Wi-Fi in Laptops...

Live forum: http://forum.freeipodguide.com/viewtopic.php?t=48880


23-11-2006 19:28:41

When I was customizing one of the laptops I chose on dell to buy, to see how much it would cost for top quality...I ran across Wi-Fi (wireless internet im guessing). So there were three options, all with differenty price ranges, either +$30 or +$70 or something. I have no friggen clue what to look for when it comes to top quality or getting the best bang for your buck in the wi-fi department of laptops/pcs. So can someone list the different wi-fi connections/cards or whatever their called in order of crappy to highest quality and explain each one and how it differs from the other?

I'm not a tech savvy as I used to be, like 6 months ago oops


23-11-2006 19:29:20

What are the options?


23-11-2006 20:00:19

I wonder if they offer that new business wi-fi where you can get wi-fi from like anywhere? I'd be happy to take a look as well.


23-11-2006 20:04:51

Yeah, like the nextel or cingular? I wonder what speeds you can get from those....


23-11-2006 20:07:39

[quotec1eadf0603="TryinToGetPaid"]What are the options?[/quotec1eadf0603]
I assume they were the Dell branded B/G, Dell A/B/G, and the Intel IPW2200

The cheapest one (Dell B/G) uses the very common broadcom 43xx chipset.
If money is tight, you should be fine with that one in most cases, unless you need 802.11a... which you probably don't (if you do, get the Dell A/B/G).
If you can spare the cash, the Intel B/G card is quite nice. I've found it to have a fair bit better range than the basic Dell model, but it is quite a premium to pay over it too.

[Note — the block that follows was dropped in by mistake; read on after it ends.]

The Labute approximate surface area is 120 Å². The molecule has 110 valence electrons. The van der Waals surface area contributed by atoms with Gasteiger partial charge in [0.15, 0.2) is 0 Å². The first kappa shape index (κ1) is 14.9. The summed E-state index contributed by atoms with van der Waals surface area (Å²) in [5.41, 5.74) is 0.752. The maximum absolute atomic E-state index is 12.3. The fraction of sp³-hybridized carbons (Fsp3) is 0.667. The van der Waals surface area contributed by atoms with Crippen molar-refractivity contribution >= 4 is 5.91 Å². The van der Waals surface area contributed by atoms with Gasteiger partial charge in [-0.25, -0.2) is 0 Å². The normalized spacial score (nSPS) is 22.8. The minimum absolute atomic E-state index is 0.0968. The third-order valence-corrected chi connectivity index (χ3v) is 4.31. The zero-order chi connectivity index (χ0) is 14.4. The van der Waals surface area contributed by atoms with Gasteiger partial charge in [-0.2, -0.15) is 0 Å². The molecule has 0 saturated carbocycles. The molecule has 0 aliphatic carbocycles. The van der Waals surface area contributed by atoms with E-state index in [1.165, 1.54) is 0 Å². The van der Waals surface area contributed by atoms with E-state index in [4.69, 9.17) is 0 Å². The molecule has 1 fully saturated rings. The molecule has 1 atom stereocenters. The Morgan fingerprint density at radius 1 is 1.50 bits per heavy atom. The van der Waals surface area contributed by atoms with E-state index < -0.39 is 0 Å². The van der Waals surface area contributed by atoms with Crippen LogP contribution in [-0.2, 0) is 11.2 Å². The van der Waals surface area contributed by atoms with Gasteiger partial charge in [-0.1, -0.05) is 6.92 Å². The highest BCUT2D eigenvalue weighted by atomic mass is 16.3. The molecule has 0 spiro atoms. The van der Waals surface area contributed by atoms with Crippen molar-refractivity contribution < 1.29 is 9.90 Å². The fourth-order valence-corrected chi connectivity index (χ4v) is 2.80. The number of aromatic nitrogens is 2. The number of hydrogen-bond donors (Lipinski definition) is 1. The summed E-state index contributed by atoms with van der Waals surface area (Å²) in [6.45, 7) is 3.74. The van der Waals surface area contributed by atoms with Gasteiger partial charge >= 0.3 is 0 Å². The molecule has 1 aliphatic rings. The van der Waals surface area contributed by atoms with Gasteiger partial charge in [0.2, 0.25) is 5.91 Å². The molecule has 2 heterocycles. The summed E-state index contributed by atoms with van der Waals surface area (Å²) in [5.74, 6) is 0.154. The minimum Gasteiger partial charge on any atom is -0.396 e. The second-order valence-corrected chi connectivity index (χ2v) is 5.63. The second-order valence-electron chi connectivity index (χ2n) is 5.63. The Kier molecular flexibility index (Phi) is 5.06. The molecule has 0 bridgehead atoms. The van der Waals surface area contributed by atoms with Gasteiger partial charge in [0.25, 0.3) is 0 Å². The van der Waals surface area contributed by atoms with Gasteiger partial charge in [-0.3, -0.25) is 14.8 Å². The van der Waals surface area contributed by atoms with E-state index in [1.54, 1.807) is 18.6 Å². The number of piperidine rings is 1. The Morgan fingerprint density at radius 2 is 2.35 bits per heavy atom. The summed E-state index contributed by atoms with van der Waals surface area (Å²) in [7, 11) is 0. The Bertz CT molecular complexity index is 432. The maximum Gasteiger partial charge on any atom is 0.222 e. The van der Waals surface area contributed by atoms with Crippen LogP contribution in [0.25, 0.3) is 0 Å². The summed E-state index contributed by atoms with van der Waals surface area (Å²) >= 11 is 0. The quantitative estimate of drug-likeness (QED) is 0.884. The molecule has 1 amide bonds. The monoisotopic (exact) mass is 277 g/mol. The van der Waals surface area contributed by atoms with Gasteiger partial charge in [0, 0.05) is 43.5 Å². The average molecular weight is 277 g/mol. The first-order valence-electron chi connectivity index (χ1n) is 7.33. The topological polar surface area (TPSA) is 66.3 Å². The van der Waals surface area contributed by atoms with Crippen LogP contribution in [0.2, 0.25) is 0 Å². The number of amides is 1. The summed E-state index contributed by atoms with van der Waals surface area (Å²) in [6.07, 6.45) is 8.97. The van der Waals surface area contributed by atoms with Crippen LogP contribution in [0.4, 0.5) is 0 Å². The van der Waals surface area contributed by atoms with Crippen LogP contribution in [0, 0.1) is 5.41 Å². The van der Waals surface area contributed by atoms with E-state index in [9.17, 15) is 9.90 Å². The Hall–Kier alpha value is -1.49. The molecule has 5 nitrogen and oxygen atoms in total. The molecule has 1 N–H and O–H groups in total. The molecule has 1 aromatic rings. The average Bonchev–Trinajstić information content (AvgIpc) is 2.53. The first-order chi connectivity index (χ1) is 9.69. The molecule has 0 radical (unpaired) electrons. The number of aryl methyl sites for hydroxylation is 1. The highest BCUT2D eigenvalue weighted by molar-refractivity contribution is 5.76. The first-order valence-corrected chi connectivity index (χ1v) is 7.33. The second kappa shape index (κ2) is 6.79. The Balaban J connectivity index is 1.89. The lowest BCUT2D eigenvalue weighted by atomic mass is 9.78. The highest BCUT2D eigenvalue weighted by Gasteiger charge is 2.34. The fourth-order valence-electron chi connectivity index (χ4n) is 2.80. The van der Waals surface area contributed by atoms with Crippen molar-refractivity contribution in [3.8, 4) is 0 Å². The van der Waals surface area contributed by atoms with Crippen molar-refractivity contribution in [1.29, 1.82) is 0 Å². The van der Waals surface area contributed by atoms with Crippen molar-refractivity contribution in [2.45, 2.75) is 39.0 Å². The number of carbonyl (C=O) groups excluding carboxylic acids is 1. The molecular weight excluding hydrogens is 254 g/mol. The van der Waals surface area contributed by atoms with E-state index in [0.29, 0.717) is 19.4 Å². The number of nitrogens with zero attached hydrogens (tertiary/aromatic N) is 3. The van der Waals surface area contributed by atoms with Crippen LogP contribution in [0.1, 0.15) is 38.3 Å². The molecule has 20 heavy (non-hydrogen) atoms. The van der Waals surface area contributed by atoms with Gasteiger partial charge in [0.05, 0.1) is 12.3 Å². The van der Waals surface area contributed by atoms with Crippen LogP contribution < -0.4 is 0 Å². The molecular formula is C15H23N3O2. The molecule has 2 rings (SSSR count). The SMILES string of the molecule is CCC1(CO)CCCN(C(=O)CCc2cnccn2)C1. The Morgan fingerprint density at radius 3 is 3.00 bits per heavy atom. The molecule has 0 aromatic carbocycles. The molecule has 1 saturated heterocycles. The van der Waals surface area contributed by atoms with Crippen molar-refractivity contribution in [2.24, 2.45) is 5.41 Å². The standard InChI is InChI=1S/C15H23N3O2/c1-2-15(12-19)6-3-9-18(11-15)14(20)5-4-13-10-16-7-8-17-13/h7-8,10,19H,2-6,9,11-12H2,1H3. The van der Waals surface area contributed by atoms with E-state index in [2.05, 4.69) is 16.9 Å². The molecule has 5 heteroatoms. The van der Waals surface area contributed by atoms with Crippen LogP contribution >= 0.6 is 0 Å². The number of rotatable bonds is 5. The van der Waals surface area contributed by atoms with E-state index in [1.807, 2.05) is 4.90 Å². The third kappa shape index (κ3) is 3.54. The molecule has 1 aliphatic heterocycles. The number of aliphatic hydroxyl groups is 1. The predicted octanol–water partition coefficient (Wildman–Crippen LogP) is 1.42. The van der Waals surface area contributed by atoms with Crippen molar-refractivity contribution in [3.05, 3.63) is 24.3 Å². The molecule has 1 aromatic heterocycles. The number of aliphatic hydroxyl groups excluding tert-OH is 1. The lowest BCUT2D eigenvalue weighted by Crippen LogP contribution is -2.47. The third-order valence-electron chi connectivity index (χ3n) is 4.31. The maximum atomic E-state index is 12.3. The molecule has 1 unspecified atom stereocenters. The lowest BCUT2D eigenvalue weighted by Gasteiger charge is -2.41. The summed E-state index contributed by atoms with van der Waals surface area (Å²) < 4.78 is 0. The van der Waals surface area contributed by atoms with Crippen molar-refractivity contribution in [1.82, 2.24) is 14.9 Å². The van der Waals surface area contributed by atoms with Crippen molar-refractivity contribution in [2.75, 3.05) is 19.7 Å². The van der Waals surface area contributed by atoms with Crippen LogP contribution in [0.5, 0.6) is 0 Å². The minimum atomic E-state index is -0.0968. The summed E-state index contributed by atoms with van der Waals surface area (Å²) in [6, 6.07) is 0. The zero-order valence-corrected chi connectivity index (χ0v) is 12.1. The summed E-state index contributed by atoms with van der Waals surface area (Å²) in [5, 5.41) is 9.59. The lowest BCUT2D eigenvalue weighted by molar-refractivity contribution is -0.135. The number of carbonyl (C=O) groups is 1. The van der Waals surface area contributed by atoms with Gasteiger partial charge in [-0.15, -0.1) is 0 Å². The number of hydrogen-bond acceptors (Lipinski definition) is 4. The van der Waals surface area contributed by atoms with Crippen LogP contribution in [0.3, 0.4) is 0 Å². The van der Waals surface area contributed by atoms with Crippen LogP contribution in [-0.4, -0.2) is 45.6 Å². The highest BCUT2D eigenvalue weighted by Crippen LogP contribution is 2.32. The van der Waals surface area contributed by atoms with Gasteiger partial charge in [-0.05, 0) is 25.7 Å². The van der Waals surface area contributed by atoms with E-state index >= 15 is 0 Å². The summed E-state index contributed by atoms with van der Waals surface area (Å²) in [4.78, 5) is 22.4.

23-11-2006 20:23:47

Why would I need the 802.1? What is it? Is it the more costly, the more range you get? More clear connection? And is there nay outside fees you pay if you get the longest rang/most expensive one? Pros/cons?


23-11-2006 20:34:09

They are all 802.11b/g, just the one has 'a' as well.
b and g are compatible with each other (think of b as a subset of g). a on the other hand uses a different frequency and thus isn't compatible, and it is rarely used in comparison. If you don't know you need it, then you likely don't.

For most people the cheapest ($30) one will work just fine.


23-11-2006 20:41:06

[quotef1b0007044="TryinToGetPaid"]Yeah, like the nextel or cingular? I wonder what speeds you can get from those....[/quotef1b0007044]

You seen those too? I've always wondered about those. Sorry to be off-topic off the thread but I was curious as to if anyone has tried one?


23-11-2006 20:47:34

Well, there are heat issues too. Some brands of chipsets produce less heat, like Atheros. Intel can run a bit hotter.

I'm not a fan of Broadcom. They are on the cheap end, and I've run into issues with their utilities communicating with the hardware.

I'd say go with the cheapest default option if you plan on using your laptop on a home network near the router. There's no need to have more. For cafe's and mild wardriving, I'd recommend an Atheros.

That A/B/G card is likely an Atheros (Most A/B/G ones seem to be).

If money were not an object, you'd want something from Senao/Engenius. They have the best range.